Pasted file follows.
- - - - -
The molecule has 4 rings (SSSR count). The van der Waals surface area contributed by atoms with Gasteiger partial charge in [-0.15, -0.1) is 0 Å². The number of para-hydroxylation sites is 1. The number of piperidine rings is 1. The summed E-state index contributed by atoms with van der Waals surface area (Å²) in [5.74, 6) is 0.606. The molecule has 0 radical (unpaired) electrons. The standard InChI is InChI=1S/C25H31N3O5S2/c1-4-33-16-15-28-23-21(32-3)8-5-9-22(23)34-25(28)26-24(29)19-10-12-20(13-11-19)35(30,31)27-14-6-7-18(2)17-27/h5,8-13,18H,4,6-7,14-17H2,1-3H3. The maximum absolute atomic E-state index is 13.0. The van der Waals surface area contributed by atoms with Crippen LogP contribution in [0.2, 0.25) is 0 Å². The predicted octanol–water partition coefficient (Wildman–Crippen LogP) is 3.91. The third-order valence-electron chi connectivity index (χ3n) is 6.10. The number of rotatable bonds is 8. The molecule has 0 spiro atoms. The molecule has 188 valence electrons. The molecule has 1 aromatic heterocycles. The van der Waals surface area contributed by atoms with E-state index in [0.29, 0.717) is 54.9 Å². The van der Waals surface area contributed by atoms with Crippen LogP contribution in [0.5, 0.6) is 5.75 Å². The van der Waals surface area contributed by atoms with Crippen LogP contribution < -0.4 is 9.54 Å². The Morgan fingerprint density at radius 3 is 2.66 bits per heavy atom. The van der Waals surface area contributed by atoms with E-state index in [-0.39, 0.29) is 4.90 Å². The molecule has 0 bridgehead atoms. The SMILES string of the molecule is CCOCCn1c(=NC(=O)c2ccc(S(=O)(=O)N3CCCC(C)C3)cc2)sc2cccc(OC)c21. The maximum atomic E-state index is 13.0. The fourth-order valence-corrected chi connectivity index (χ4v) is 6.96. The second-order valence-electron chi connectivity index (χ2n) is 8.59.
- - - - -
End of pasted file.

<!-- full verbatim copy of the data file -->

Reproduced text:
The molecule has 4 rings (SSSR count). The van der Waals surface area contributed by atoms with Gasteiger partial charge in [-0.15, -0.1) is 0 Å². The number of para-hydroxylation sites is 1. The number of piperidine rings is 1. The summed E-state index contributed by atoms with van der Waals surface area (Å²) in [5.74, 6) is 0.606. The molecule has 0 radical (unpaired) electrons. The standard InChI is InChI=1S/C25H31N3O5S2/c1-4-33-16-15-28-23-21(32-3)8-5-9-22(23)34-25(28)26-24(29)19-10-12-20(13-11-19)35(30,31)27-14-6-7-18(2)17-27/h5,8-13,18H,4,6-7,14-17H2,1-3H3. The maximum absolute atomic E-state index is 13.0. The van der Waals surface area contributed by atoms with Crippen LogP contribution in [0.2, 0.25) is 0 Å². The predicted octanol–water partition coefficient (Wildman–Crippen LogP) is 3.91. The third-order valence-electron chi connectivity index (χ3n) is 6.10. The number of rotatable bonds is 8. The molecule has 0 spiro atoms. The molecule has 188 valence electrons. The molecule has 1 aromatic heterocycles. The van der Waals surface area contributed by atoms with E-state index in [0.29, 0.717) is 54.9 Å². The van der Waals surface area contributed by atoms with Crippen LogP contribution in [0.5, 0.6) is 5.75 Å². The van der Waals surface area contributed by atoms with Crippen LogP contribution < -0.4 is 9.54 Å². The Morgan fingerprint density at radius 3 is 2.66 bits per heavy atom. The van der Waals surface area contributed by atoms with E-state index in [-0.39, 0.29) is 4.90 Å². The molecule has 0 bridgehead atoms. The SMILES string of the molecule is CCOCCn1c(=NC(=O)c2ccc(S(=O)(=O)N3CCCC(C)C3)cc2)sc2cccc(OC)c21. The maximum atomic E-state index is 13.0. The fourth-order valence-corrected chi connectivity index (χ4v) is 6.96. The second-order valence-electron chi connectivity index (χ2n) is 8.59.